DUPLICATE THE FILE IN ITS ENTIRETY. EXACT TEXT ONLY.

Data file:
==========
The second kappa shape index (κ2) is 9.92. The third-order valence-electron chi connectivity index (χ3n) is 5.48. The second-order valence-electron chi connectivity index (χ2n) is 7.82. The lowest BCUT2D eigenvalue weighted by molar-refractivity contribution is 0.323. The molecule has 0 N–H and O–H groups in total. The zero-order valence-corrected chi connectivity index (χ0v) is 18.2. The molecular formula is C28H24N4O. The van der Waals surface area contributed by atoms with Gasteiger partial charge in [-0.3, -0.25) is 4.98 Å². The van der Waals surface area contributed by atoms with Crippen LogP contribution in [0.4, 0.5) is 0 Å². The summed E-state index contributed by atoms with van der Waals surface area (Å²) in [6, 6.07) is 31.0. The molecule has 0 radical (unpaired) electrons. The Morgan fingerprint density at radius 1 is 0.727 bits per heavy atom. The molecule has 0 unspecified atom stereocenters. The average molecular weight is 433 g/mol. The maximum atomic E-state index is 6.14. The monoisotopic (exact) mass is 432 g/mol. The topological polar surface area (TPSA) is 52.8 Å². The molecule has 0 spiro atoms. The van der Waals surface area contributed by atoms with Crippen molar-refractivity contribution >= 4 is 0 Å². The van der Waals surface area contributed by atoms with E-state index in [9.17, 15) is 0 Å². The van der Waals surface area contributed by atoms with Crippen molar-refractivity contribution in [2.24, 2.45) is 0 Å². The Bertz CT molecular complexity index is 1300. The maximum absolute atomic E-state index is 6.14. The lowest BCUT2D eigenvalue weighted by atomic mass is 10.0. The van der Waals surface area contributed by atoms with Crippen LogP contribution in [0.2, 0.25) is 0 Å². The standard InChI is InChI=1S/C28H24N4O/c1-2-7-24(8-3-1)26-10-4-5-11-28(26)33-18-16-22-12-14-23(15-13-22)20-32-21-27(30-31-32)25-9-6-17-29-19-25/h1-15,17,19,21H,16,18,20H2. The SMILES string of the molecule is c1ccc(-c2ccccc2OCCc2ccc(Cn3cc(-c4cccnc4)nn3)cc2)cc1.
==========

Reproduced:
The second kappa shape index (κ2) is 9.92. The third-order valence-electron chi connectivity index (χ3n) is 5.48. The second-order valence-electron chi connectivity index (χ2n) is 7.82. The lowest BCUT2D eigenvalue weighted by molar-refractivity contribution is 0.323. The molecule has 0 N–H and O–H groups in total. The zero-order valence-corrected chi connectivity index (χ0v) is 18.2. The molecular formula is C28H24N4O. The van der Waals surface area contributed by atoms with Gasteiger partial charge in [-0.3, -0.25) is 4.98 Å². The van der Waals surface area contributed by atoms with Crippen LogP contribution in [0.4, 0.5) is 0 Å². The summed E-state index contributed by atoms with van der Waals surface area (Å²) in [6, 6.07) is 31.0. The molecule has 0 radical (unpaired) electrons. The Morgan fingerprint density at radius 1 is 0.727 bits per heavy atom. The molecule has 0 unspecified atom stereocenters. The average molecular weight is 433 g/mol. The maximum atomic E-state index is 6.14. The monoisotopic (exact) mass is 432 g/mol. The topological polar surface area (TPSA) is 52.8 Å². The molecule has 0 spiro atoms. The van der Waals surface area contributed by atoms with Crippen molar-refractivity contribution >= 4 is 0 Å². The van der Waals surface area contributed by atoms with E-state index in [9.17, 15) is 0 Å². The van der Waals surface area contributed by atoms with Crippen molar-refractivity contribution in [2.24, 2.45) is 0 Å². The Bertz CT molecular complexity index is 1300. The maximum absolute atomic E-state index is 6.14. The lowest BCUT2D eigenvalue weighted by atomic mass is 10.0. The van der Waals surface area contributed by atoms with Crippen LogP contribution in [0.2, 0.25) is 0 Å². The standard InChI is InChI=1S/C28H24N4O/c1-2-7-24(8-3-1)26-10-4-5-11-28(26)33-18-16-22-12-14-23(15-13-22)20-32-21-27(30-31-32)25-9-6-17-29-19-25/h1-15,17,19,21H,16,18,20H2. The SMILES string of the molecule is c1ccc(-c2ccccc2OCCc2ccc(Cn3cc(-c4cccnc4)nn3)cc2)cc1.